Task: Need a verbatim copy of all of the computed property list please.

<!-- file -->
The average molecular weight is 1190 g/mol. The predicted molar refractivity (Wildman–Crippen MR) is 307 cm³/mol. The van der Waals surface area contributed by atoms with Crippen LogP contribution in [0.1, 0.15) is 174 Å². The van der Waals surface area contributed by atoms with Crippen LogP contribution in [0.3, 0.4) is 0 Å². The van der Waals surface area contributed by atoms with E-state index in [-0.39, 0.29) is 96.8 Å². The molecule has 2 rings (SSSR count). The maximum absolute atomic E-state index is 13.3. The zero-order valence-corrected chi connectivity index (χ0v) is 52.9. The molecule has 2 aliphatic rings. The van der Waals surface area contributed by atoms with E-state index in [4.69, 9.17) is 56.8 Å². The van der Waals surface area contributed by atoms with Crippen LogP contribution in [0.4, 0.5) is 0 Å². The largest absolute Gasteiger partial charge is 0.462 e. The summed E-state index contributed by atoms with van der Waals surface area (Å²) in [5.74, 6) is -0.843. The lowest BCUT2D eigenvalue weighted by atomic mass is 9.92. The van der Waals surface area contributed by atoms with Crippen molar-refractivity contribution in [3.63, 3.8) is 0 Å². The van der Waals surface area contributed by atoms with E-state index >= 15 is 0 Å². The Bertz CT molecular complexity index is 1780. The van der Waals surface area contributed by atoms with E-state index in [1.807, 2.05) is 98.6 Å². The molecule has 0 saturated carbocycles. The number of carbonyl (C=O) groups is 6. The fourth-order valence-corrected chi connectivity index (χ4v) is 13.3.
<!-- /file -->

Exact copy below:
The average molecular weight is 1190 g/mol. The predicted molar refractivity (Wildman–Crippen MR) is 307 cm³/mol. The van der Waals surface area contributed by atoms with Crippen LogP contribution in [0.1, 0.15) is 174 Å². The van der Waals surface area contributed by atoms with Crippen LogP contribution in [0.3, 0.4) is 0 Å². The van der Waals surface area contributed by atoms with E-state index in [-0.39, 0.29) is 96.8 Å². The molecule has 2 rings (SSSR count). The maximum absolute atomic E-state index is 13.3. The zero-order valence-corrected chi connectivity index (χ0v) is 52.9. The molecule has 2 aliphatic rings. The van der Waals surface area contributed by atoms with E-state index in [4.69, 9.17) is 56.8 Å². The van der Waals surface area contributed by atoms with Crippen LogP contribution in [0.4, 0.5) is 0 Å². The largest absolute Gasteiger partial charge is 0.462 e. The summed E-state index contributed by atoms with van der Waals surface area (Å²) in [5.74, 6) is -0.843. The lowest BCUT2D eigenvalue weighted by atomic mass is 9.92. The van der Waals surface area contributed by atoms with Crippen molar-refractivity contribution in [3.63, 3.8) is 0 Å². The van der Waals surface area contributed by atoms with E-state index >= 15 is 0 Å². The Bertz CT molecular complexity index is 1780. The van der Waals surface area contributed by atoms with E-state index in [1.807, 2.05) is 98.6 Å². The molecule has 0 saturated carbocycles. The number of carbonyl (C=O) groups is 6. The fourth-order valence-corrected chi connectivity index (χ4v) is 13.3.